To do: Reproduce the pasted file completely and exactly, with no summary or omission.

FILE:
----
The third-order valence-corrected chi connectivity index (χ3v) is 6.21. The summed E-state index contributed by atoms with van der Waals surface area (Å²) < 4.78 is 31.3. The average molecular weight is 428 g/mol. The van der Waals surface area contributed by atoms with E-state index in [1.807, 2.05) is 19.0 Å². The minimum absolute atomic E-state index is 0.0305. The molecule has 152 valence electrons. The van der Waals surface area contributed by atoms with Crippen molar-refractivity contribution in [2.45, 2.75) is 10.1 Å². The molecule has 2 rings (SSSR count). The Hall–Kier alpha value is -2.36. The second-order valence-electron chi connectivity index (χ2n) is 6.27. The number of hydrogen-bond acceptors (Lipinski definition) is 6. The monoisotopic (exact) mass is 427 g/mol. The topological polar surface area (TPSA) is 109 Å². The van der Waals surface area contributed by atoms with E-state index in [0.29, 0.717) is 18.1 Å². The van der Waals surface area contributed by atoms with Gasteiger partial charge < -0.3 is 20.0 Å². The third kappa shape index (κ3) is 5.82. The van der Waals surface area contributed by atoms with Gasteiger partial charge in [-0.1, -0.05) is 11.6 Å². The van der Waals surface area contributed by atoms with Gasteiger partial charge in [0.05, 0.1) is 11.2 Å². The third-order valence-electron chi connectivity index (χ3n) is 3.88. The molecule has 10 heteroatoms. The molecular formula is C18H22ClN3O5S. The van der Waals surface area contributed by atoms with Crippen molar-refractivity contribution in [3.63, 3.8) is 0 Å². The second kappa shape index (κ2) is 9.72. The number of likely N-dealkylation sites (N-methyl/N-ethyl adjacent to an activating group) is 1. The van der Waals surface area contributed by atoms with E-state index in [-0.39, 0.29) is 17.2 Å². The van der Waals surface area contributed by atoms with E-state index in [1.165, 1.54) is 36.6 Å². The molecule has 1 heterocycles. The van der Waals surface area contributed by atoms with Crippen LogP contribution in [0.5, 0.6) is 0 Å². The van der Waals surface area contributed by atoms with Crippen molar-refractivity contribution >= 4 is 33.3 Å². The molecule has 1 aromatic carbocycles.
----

The third-order valence-corrected chi connectivity index (χ3v) is 6.21. The summed E-state index contributed by atoms with van der Waals surface area (Å²) < 4.78 is 31.3. The average molecular weight is 428 g/mol. The van der Waals surface area contributed by atoms with E-state index in [1.807, 2.05) is 19.0 Å². The minimum absolute atomic E-state index is 0.0305. The molecule has 152 valence electrons. The van der Waals surface area contributed by atoms with Crippen molar-refractivity contribution in [2.45, 2.75) is 10.1 Å². The molecule has 2 rings (SSSR count). The Hall–Kier alpha value is -2.36. The second-order valence-electron chi connectivity index (χ2n) is 6.27. The number of hydrogen-bond acceptors (Lipinski definition) is 6. The monoisotopic (exact) mass is 427 g/mol. The topological polar surface area (TPSA) is 109 Å². The van der Waals surface area contributed by atoms with E-state index in [0.29, 0.717) is 18.1 Å². The van der Waals surface area contributed by atoms with Gasteiger partial charge < -0.3 is 20.0 Å². The third kappa shape index (κ3) is 5.82. The van der Waals surface area contributed by atoms with Gasteiger partial charge in [-0.1, -0.05) is 11.6 Å². The van der Waals surface area contributed by atoms with Gasteiger partial charge in [0.05, 0.1) is 11.2 Å². The third-order valence-electron chi connectivity index (χ3n) is 3.88. The molecule has 10 heteroatoms. The molecular formula is C18H22ClN3O5S. The van der Waals surface area contributed by atoms with Crippen molar-refractivity contribution in [3.63, 3.8) is 0 Å². The second kappa shape index (κ2) is 9.72. The number of likely N-dealkylation sites (N-methyl/N-ethyl adjacent to an activating group) is 1. The van der Waals surface area contributed by atoms with E-state index in [-0.39, 0.29) is 17.2 Å². The van der Waals surface area contributed by atoms with E-state index in [1.165, 1.54) is 36.6 Å². The molecule has 1 heterocycles. The van der Waals surface area contributed by atoms with Crippen LogP contribution in [0.5, 0.6) is 0 Å². The van der Waals surface area contributed by atoms with Crippen molar-refractivity contribution >= 4 is 33.3 Å². The molecule has 1 aromatic carbocycles.